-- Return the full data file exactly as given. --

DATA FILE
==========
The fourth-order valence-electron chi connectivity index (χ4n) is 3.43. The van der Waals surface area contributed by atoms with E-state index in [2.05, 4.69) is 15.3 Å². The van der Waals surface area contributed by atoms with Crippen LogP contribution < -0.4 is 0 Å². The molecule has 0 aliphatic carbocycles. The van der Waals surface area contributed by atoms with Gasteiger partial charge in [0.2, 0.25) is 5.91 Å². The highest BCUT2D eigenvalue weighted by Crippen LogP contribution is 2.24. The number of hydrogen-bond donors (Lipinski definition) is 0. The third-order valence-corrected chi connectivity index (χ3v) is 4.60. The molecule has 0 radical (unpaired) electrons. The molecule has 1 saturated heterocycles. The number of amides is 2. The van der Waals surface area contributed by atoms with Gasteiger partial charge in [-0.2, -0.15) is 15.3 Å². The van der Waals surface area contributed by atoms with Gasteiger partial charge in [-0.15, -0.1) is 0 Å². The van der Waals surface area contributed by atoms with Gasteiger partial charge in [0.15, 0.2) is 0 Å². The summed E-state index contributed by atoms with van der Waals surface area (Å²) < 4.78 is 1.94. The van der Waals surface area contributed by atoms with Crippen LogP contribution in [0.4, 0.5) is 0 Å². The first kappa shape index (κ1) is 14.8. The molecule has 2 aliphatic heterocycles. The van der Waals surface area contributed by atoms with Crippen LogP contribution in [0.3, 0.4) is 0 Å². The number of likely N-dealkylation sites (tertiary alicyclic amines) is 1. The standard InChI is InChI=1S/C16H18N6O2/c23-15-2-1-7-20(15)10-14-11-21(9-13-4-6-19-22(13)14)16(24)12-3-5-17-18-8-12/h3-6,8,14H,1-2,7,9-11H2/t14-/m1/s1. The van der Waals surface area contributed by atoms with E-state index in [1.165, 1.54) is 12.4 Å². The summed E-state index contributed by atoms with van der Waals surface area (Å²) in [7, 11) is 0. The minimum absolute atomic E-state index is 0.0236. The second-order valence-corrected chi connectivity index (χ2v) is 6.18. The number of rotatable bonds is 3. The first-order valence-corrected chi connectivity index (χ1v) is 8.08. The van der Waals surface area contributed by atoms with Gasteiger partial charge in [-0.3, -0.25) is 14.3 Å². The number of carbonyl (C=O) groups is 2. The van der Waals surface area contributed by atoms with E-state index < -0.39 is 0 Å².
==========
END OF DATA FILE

The fourth-order valence-electron chi connectivity index (χ4n) is 3.43. The van der Waals surface area contributed by atoms with E-state index in [2.05, 4.69) is 15.3 Å². The van der Waals surface area contributed by atoms with Crippen LogP contribution < -0.4 is 0 Å². The molecule has 0 aliphatic carbocycles. The van der Waals surface area contributed by atoms with Gasteiger partial charge in [0.2, 0.25) is 5.91 Å². The highest BCUT2D eigenvalue weighted by Crippen LogP contribution is 2.24. The number of hydrogen-bond donors (Lipinski definition) is 0. The third-order valence-corrected chi connectivity index (χ3v) is 4.60. The molecule has 0 radical (unpaired) electrons. The molecule has 1 saturated heterocycles. The number of amides is 2. The van der Waals surface area contributed by atoms with Gasteiger partial charge in [-0.2, -0.15) is 15.3 Å². The van der Waals surface area contributed by atoms with Gasteiger partial charge in [-0.15, -0.1) is 0 Å². The van der Waals surface area contributed by atoms with Gasteiger partial charge in [0.15, 0.2) is 0 Å². The summed E-state index contributed by atoms with van der Waals surface area (Å²) < 4.78 is 1.94. The van der Waals surface area contributed by atoms with Crippen LogP contribution in [0.4, 0.5) is 0 Å². The first kappa shape index (κ1) is 14.8. The molecule has 2 aliphatic heterocycles. The van der Waals surface area contributed by atoms with Crippen LogP contribution in [0.3, 0.4) is 0 Å². The number of likely N-dealkylation sites (tertiary alicyclic amines) is 1. The standard InChI is InChI=1S/C16H18N6O2/c23-15-2-1-7-20(15)10-14-11-21(9-13-4-6-19-22(13)14)16(24)12-3-5-17-18-8-12/h3-6,8,14H,1-2,7,9-11H2/t14-/m1/s1. The van der Waals surface area contributed by atoms with E-state index in [1.165, 1.54) is 12.4 Å². The summed E-state index contributed by atoms with van der Waals surface area (Å²) in [7, 11) is 0. The minimum absolute atomic E-state index is 0.0236. The second-order valence-corrected chi connectivity index (χ2v) is 6.18. The number of rotatable bonds is 3. The first-order valence-corrected chi connectivity index (χ1v) is 8.08. The van der Waals surface area contributed by atoms with Gasteiger partial charge in [-0.3, -0.25) is 14.3 Å². The number of carbonyl (C=O) groups is 2. The van der Waals surface area contributed by atoms with E-state index < -0.39 is 0 Å².